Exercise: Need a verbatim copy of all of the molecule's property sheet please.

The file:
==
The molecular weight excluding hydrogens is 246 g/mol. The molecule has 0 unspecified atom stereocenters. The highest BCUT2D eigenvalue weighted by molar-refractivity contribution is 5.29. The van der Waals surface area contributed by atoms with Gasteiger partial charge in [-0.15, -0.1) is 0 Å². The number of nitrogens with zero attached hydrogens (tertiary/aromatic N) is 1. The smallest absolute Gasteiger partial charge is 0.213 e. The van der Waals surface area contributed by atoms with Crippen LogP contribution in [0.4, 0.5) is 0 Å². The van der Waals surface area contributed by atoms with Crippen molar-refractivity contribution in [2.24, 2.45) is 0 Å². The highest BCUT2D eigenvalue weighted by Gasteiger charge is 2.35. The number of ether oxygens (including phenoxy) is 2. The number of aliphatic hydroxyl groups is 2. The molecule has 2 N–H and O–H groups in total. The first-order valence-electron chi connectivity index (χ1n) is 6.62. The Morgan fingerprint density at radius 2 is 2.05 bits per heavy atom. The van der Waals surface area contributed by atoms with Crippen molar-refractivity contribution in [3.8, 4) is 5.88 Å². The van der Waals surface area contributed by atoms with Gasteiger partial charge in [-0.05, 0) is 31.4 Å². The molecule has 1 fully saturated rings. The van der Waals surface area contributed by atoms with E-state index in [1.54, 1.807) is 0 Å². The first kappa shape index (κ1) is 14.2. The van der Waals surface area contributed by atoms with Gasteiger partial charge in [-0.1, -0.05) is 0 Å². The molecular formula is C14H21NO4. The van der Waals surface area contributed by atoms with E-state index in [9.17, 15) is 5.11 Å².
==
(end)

The molecular weight excluding hydrogens is 246 g/mol. The molecule has 0 unspecified atom stereocenters. The highest BCUT2D eigenvalue weighted by molar-refractivity contribution is 5.29. The van der Waals surface area contributed by atoms with Gasteiger partial charge in [-0.15, -0.1) is 0 Å². The number of nitrogens with zero attached hydrogens (tertiary/aromatic N) is 1. The smallest absolute Gasteiger partial charge is 0.213 e. The van der Waals surface area contributed by atoms with Crippen LogP contribution in [0.4, 0.5) is 0 Å². The van der Waals surface area contributed by atoms with Crippen molar-refractivity contribution in [2.24, 2.45) is 0 Å². The highest BCUT2D eigenvalue weighted by Gasteiger charge is 2.35. The number of ether oxygens (including phenoxy) is 2. The number of aliphatic hydroxyl groups is 2. The molecule has 2 N–H and O–H groups in total. The first-order valence-electron chi connectivity index (χ1n) is 6.62. The Morgan fingerprint density at radius 2 is 2.05 bits per heavy atom. The van der Waals surface area contributed by atoms with Crippen molar-refractivity contribution in [3.8, 4) is 5.88 Å². The van der Waals surface area contributed by atoms with Gasteiger partial charge in [-0.05, 0) is 31.4 Å². The molecule has 1 fully saturated rings. The van der Waals surface area contributed by atoms with E-state index in [1.54, 1.807) is 0 Å². The first kappa shape index (κ1) is 14.2. The van der Waals surface area contributed by atoms with Gasteiger partial charge in [-0.1, -0.05) is 0 Å². The molecular formula is C14H21NO4. The van der Waals surface area contributed by atoms with E-state index in [9.17, 15) is 5.11 Å².